Jon Wertheim (May 18, 2011)
Before I get to Mr. Wertheim's points, let me point out that nowhere in the excerpt above (or elsewhere in his discussion) does he make any reference to the ITF's anti-doping statistics. He does not claim to have examined the statistics. Mr. Wertheim makes no reference to the ITF's minimal out of competition testing, the reduction in blood and EPO tests since Stuart Miller took over the program, missed out-of-competition tests, or the loser targeted testing at Grand Slam events. He makes no reference to the ITF's anti-doping budget. You cannot claim to have an "informed opinion" and that tennis is "overwhelming clean" without discussing data, but Wertheim fails to bring any to the table to support his many assertions.
Let's take on Mr. Wertheim's points:
1. "It's harder to cheat when you're on the road so much."
The evidence completely contradicts Mr. Wertheim's assertion. Wayne Odesnik was caught carrying vials of HGH into Australia, so clearly there are doping products available that are both portable and easy to administer. Moreover, top tennis players have personal doctors and trainers who travel with them and could administer doping treatments. Further, did he never read Floyd Landis's description of doping during the Tour de France, where riders engaged in transfusions in hotel rooms and buses? Also, riders would wear testosterone patches to bed. It would be shocking if similar stuff isn't occurring in tennis.
2. "My strong suspicion is that the bulk of the cheaters are players ranked, say, 200 trying to get to 80; less the players ranked in the top 15 trying to become top three."
This is another assertion without facts or data. Evidence from baseball, track, and cycling and other sports reveal that athletes at the very top of their discipline are more than willing to engage in doping to get an edge, achieve and maintain sporting glory, and reap financial benefits. Further, top tennis players have the resources to purchase sophisticated doping regimes while journeymen do not. Also, one can argue that top players are those with personality types disposed to doing whatever it takes to win, which would include not just a commitment to training, fitness and diet, but also doping. These fiercely competitive personality characteristics would make them the most likely candidates to dope.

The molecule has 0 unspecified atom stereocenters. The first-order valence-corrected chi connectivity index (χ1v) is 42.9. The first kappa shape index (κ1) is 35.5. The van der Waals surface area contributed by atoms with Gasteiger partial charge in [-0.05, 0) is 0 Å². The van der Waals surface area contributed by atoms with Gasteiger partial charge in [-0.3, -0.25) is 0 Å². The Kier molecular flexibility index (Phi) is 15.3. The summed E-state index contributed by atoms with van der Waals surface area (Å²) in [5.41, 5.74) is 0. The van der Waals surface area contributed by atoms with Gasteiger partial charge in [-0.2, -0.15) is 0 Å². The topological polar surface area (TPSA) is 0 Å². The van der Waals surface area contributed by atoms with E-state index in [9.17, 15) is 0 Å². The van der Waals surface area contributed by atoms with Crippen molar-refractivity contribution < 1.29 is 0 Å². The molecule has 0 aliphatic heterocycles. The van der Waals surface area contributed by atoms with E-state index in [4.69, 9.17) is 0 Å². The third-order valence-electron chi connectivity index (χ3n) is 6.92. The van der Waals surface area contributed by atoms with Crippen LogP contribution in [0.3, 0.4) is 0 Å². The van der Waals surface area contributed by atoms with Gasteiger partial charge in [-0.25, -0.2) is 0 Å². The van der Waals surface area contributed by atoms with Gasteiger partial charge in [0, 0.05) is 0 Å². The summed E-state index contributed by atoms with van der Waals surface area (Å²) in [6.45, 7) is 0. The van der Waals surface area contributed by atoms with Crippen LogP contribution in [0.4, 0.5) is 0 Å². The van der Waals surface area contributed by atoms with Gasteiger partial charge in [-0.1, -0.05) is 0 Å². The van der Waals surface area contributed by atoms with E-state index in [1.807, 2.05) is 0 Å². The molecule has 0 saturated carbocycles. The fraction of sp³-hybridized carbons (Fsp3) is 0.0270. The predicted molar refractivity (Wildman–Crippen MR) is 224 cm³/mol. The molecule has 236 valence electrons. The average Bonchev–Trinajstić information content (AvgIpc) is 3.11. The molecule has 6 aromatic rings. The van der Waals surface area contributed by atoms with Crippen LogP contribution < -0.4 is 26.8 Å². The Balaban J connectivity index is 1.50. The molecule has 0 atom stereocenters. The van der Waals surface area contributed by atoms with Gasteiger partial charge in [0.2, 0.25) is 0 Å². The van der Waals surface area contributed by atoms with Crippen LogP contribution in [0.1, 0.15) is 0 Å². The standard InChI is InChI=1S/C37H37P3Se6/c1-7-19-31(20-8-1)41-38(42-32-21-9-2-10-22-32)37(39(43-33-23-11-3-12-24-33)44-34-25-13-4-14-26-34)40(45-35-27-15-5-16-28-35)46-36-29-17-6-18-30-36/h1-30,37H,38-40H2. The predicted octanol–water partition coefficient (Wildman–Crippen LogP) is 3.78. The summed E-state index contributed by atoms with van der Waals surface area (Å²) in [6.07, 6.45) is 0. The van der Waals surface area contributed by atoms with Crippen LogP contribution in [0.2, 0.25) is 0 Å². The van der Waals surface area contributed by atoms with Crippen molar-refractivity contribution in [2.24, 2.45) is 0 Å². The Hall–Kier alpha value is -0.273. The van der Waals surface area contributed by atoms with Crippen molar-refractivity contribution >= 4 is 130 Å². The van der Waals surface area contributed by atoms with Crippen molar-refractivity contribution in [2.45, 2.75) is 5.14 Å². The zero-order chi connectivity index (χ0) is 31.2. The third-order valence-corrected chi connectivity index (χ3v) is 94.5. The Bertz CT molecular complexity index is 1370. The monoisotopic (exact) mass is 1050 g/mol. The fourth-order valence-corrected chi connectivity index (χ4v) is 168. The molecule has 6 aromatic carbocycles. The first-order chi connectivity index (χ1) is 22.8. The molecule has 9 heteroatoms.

3. "...the testing procedure -- while imperfect and not without loopholes -- is still more rigorous than in other sports."
Again, Mr. Wertheim makes a statement without reference to facts or data. What exactly is the "testing procedure" to which he is referring? How is it "imperfect"? What are the "loopholes"? What are the other sports? He certainly can't be referring to cycling, athletics, or swimming, can he? And what is Mr. Wertheim's definition of "rigorous"?
4. "...in the absence of a credible union, cheating players know that, if caught, they have a hell of a fight on their hands."
I'm guessing that Mr. Wertheim means that players caught doping will have to fund their own defence. Fair enough, but that deterrent effect applies to low ranked players with limited means (although even journeymen like Robert Kendrick had the ability to get a decent enough lawyer to get his ban cut to 8 months; and Odesnik managed to cut a deal, too). These financially constrained players happen to be the same players that Mr. Wertheim claims are doing the bulk of the cheating. How does Mr. Wertheim square this apparent contradiction?
However, top players have vast financial resources with which to fight an adverse test result (and the means to get the best doping plan). This, again, points to top players being more likely to engage in doping.
Mr. Wertheim states later in his piece that "...speculating about specific players is wrong." Fine, but what about the fact that the ITF's anti-doping program is extremely weak (and been weakened in recent years through reduced blood and EPO testing)? This site has shown, through examining ITF data, that the anti-doping program in professional tennis is not rigorous. Also, what ever happened to Odesnik's "substantial assistance"? Or Serena Williams's "panic room" incident?
Shouldn't "one of the most accomplished sports journalists in America," be investigating and holding the ITF to account? If Mr. Wertheim is going to claim that tennis is "overwhelming clean" he needs to bring some hard data to the table instead of unsubstantiated assertions that aren't borne out by the facts.